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How to avoid missteps with unpaid help

By Nancy Crotti
Dolan Media Newswires

Summer_help_Can’t afford to pay a summer associate? They typically earn $12 to $17 an hour, depending on the sophistication of the practice and whether they must pay for parking, according to Nancy Lochner, director of career services at Hamline University Law School in St. Paul, Minn.

You might consider an unpaid intern, but beware: There’s more going on here than just paid v. unpaid, and it could lead to a federal case.

How serious is this? Read up on Walling v. Portland Terminal Co., in which the U.S. Supreme Court established that student interns may not receive minimum wage and overtime protection unless they are considered student-employees by contractual obligation. The court created the “Walling factors” to create three classes of trainees or interns:

  • Those who must be paid minimum wage.
  • Those who may be paid subminimum wages.
  • Those who need not be paid at all.
  • If the Department of Labor determines that an employer violated the Fair Labor Standards Act, it will first attempt dispute resolution, according to a Feb. 28, 2012, article written by lawyer Bernice Bird for the “Cornell HR Review.” “However, if no resolution is attainable,” Bird concluded, “the affected party must file a claim in a federal district court.”
  • The DOL allows for unpaid interns at for-profit businesses if the companies ensure their tenure will be educational. For-profits must meet the following test posed by the Fair Labor Standards Act:
  • The internship, even though it includes actual operation of the facilities of the employer, is similar to training which would be given in an educational environment.
  • The internship experience is for the benefit of the intern.
  • The intern does not displace regular employees, but works under close supervision of existing staff.
  • The employer that provides the training derives no immediate advantage from the activities of the intern; and on occasion its operations may actually be impeded.
  • The intern is not necessarily entitled to a job at the conclusion of the internship.
  • The employer and the intern understand that the intern is not entitled to wages for the time spent in the internship.

Yes, you read that fourth item correctly. Having an intern may impede your firm’s operations. Interns are there to learn from you, not work for you.

“You can’t just bring in an intern and have them do what you would pay someone else to do,” explained Emily Cooper, a partner at the Minneapolis firm Cooper & Reed. “If you can pay somebody to do it, you shouldn’t have an intern.”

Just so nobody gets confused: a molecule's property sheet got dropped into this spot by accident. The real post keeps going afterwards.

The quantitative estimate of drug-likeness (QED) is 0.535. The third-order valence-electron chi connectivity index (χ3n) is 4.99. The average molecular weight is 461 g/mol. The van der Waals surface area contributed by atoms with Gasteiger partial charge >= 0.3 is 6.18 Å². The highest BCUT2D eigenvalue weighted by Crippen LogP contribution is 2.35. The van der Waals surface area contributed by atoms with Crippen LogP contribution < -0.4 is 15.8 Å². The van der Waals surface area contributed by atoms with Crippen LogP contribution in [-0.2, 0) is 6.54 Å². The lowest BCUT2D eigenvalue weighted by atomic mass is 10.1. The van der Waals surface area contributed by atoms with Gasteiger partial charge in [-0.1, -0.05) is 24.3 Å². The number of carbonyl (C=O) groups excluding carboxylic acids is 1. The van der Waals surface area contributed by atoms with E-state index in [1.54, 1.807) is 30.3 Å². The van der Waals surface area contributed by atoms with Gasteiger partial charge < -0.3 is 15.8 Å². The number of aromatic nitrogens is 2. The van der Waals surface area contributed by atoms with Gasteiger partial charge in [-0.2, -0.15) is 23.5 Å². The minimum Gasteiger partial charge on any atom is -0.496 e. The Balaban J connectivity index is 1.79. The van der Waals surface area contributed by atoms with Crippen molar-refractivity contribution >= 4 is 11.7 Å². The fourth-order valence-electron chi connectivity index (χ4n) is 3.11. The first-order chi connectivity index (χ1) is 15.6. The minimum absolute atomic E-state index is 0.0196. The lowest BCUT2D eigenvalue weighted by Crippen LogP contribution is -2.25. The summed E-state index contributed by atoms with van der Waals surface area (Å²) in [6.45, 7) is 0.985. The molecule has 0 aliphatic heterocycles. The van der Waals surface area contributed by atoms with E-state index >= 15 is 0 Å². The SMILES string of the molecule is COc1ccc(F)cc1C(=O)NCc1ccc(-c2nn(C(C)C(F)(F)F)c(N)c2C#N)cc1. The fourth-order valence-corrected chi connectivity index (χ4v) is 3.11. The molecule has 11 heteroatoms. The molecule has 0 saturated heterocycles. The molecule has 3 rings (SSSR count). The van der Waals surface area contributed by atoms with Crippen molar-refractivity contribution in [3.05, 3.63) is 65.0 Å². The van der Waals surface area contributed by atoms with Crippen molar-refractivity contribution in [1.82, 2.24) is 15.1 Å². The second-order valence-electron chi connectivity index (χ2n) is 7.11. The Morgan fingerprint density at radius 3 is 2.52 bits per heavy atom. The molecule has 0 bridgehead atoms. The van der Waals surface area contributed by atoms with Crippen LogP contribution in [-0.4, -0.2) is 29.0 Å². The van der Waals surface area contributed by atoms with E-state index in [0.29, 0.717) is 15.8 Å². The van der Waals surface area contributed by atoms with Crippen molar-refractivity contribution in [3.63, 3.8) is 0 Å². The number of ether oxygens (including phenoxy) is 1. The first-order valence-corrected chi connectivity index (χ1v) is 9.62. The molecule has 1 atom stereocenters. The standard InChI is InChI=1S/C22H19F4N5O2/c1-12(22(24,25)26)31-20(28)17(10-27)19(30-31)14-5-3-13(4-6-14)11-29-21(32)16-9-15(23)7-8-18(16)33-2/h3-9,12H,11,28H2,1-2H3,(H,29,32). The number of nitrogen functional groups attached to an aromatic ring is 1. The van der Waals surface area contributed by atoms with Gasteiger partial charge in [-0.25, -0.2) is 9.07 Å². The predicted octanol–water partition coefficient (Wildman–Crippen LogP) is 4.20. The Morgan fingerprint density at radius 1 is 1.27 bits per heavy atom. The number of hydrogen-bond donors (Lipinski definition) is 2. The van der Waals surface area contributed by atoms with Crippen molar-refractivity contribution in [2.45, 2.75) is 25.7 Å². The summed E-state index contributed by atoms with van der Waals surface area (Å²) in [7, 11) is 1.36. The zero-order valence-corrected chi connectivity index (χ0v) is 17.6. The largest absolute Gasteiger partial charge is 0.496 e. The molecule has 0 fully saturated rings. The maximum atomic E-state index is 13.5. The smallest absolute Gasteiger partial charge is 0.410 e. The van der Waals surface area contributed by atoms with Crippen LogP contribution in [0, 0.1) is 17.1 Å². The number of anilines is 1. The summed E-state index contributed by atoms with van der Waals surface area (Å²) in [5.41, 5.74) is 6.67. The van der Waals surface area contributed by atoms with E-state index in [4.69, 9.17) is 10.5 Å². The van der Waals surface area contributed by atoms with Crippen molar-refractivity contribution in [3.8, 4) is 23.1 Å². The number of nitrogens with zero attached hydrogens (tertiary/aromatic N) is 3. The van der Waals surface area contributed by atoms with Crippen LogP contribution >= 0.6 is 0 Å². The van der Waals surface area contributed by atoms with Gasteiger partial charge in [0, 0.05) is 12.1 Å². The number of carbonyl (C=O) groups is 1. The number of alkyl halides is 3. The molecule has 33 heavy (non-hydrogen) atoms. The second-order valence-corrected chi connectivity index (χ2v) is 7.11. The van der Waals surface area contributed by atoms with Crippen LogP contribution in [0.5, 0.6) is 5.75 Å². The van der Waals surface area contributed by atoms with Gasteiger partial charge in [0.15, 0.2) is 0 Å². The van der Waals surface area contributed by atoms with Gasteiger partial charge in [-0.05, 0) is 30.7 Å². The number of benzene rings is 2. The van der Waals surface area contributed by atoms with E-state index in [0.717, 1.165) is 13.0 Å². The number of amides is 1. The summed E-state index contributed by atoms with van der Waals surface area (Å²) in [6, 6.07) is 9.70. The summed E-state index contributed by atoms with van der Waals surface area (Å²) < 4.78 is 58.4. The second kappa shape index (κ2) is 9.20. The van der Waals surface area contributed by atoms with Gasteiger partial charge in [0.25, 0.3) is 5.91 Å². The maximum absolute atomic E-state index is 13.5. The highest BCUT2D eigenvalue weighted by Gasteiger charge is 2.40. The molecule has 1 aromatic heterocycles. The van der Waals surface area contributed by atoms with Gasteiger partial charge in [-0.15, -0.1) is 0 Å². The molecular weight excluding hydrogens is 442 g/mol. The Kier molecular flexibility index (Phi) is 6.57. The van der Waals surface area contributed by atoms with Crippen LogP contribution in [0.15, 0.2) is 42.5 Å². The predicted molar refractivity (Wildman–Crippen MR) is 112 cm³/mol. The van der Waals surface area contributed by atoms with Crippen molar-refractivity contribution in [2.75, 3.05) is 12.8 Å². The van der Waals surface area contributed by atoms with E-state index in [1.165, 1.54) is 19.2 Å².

By virtue of being official employees, summer associates can do the types of work that other paid employees do. Under the federal Fair Labor Standards Act, unpaid interns cannot be required to do the same types of work as employees, because their primary purpose is to learn. You, or another attorney or paralegal, have to teach them.

This may be more time-consuming than it’s worth, according to Cooper, who specializes in Social Security disability law and sliding-fee family law. Her firm had its interns certified as student attorneys and trained by Tubman Family Crisis & Support Services to handle order for protection cases. Each intern became the attorney of record for such a case, supervised by a law partner.

“It ended up being a lot of work for us because the students didn’t know what they were doing,” Cooper said. “The students had lots and lots of questions.”

Law firms may accept paralegals or law students for internships, whose tenure at the firm will be determined by their schools. Solo practitioners and small firms should carefully consider if they will have the time it takes to train an intern to fulfill school credit requirements, Cooper advised.

Some law schools require second- and third-year students to do externships. Hamline looks at these as opportunities for students to learn how to be good employees, according to Lochner.

Students should be alert to the possibility that they’re being asked to do work that’s outside the scope of their internship. They needn’t worry if they’ve done anything to violate the Fair Labor Standards Act, Lochner said.

The burden is on the employer, she said.

Cooper believes her firm benefited somewhat from having interns, and said it was nice to have them around.

“I think the interns probably got more out of it than we did,” she said. “That’s the point. That also makes it a really difficult kind of program.”

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